So with this strategy, our aim is to simplify and help you approach that situation much like you do other situations. Because if you don’t perform well under pressure, we want to take your attention off the pressure as much as possible.

Simplifying Your Game

What you want to do is think about how you perform during other times of the game. To help, ask yourself these questions…

  • What am I focused on?
  • What am I thinking about?
  • How do I feel when I play?

And remember, you’re answering these questions thinking about how you normally play during games. Not how you are in pressure situations.

The reason you want to answer these questions is because when you’re feeling a lot of pressure during a game, one of the best things you can do is approach that situation just like you do any other time during the game.

Let’s use an example of a basketball player shooting a free throw late in the game. Early in the game she is focused on her pre shot routine and her follow through. She is thinking some positive self-talk statements, and she feels nice and relaxed.

When she’s feeling a lot of pressure (so maybe it’s late in the game and they’re down by a point) she is focused on making the basket, is thinking about what will happen if she misses, and feels very tight and nervous.

Do you see how different she is approaching each situation? The action is the same (shooting the free throw) but her reaction is causing her to think and feel differently.

Her goal should be to think and feel in a similar way to how she does normally in a game whenever she’s feeling pressure. The same is true for yourself. You want to approach a pressure situation in the same way you do other situations. That way, you reduce the pressure you feel.

Here are a few tips you can use to help yourself do so…

  • Set a clear objective for the game. Then focus on that objective when you feel pressure.
  • Use positive self-talk in pressure-filled situations.
  • Be sure to take deep breaths when you are feeling pressure to calm yourself down.
  • Use the same routine you always do and try to approach the pressure-filled situation the same as you do any other moment during the game.

Final Thoughts

Pressure can either help or hurt you as an athlete. And it’s important to know which is true for you.

When you’re in a pressure situation during a game, do you focus more, feel more confident, and get more excited to perform?

Or do you worry about what will happen if you mess up, get anxious and tense, and try to force the outcome?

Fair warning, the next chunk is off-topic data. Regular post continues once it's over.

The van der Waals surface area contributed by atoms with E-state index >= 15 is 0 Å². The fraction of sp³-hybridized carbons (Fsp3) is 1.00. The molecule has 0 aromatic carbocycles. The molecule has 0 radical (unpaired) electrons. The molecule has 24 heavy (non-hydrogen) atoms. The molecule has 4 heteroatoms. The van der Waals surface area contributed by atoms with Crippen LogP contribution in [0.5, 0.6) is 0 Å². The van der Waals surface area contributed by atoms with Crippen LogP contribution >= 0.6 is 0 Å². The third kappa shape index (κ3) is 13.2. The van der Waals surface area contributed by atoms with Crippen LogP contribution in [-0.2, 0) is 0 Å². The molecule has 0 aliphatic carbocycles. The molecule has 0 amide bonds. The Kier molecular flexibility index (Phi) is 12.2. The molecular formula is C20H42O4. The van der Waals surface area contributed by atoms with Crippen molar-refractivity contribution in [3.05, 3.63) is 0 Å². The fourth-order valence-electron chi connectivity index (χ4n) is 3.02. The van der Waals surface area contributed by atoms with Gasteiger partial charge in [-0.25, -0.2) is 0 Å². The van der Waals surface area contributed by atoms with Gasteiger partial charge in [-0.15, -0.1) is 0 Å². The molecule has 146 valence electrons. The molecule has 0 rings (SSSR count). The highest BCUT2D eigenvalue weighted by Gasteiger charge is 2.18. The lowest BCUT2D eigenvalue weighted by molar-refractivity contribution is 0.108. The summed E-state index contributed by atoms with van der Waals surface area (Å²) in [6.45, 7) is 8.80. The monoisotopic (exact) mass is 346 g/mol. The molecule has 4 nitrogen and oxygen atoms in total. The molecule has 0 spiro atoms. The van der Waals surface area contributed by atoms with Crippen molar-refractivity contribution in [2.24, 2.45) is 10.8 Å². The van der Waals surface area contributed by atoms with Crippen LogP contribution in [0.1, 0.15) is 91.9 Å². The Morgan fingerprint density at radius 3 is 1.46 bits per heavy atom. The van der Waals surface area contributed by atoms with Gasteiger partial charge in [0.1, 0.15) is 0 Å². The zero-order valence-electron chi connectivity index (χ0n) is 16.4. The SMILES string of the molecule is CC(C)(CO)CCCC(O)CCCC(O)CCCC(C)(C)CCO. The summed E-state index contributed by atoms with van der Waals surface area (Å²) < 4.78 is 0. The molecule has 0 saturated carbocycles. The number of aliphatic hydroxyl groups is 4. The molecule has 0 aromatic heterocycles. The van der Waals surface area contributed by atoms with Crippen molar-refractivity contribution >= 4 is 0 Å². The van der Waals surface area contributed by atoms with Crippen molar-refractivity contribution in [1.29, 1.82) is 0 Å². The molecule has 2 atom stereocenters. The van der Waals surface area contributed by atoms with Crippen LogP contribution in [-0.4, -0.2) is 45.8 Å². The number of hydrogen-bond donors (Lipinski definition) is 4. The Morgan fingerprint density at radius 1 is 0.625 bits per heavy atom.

If you find that pressure situations tend to hurt you as a player, that’s okay, but now it’s time to apply a strategy to help. What you want to do is approach that pressure situation in a similar way you do other moments during the game.

That way, you keep yourself focused on you performing and you take your attention off the outcome.

Thank you for reading and I wish you the best of success in all that you do.

Contact Success Starts Within Today

Please contact us to learn more about mental coaching and to see how it can improve your mental game and increase your performance. Complete the form below, call (252)-371-1602 or schedule an introductory coaching call here.

Eli Straw

Eli is a sport psychology consultant and mental game coach who works 1-1 with athletes to help them improve their mental skills and overcome any mental barriers keeping them from performing their best. He has an M.S. in psychology and his mission is to help athletes and performers reach their goals through the use of sport psychology & mental training.

Mental Training Courses

Learn more about our two main mental training courses for athletes: Mental Training Advantage and The Mentally Tough Kid.

The Mentally Tough Kid course will teach your young athlete tools & techniques to increase self-confidence, improve focus, manage mistakes, increase motivation, and build mental toughness.

In Mental Training Advantage, you will learn tools & techniques to increase self-confidence, improve focus, manage expectations & pressure, increase motivation, and build mental toughness. It’s time to take control of your mindset and unlock your full athletic potential!

Recent Articles
Follow Us

Master Your Mental Game With One-On-One Coaching

Get one-on-one mental performance coaching to help break through mental barriers and become the athlete you’re meant to be!

Master Your Mental Game With One-On-One Coaching

Get one-on-one mental performance coaching to help break through mental barriers and become the athlete you’re meant to be!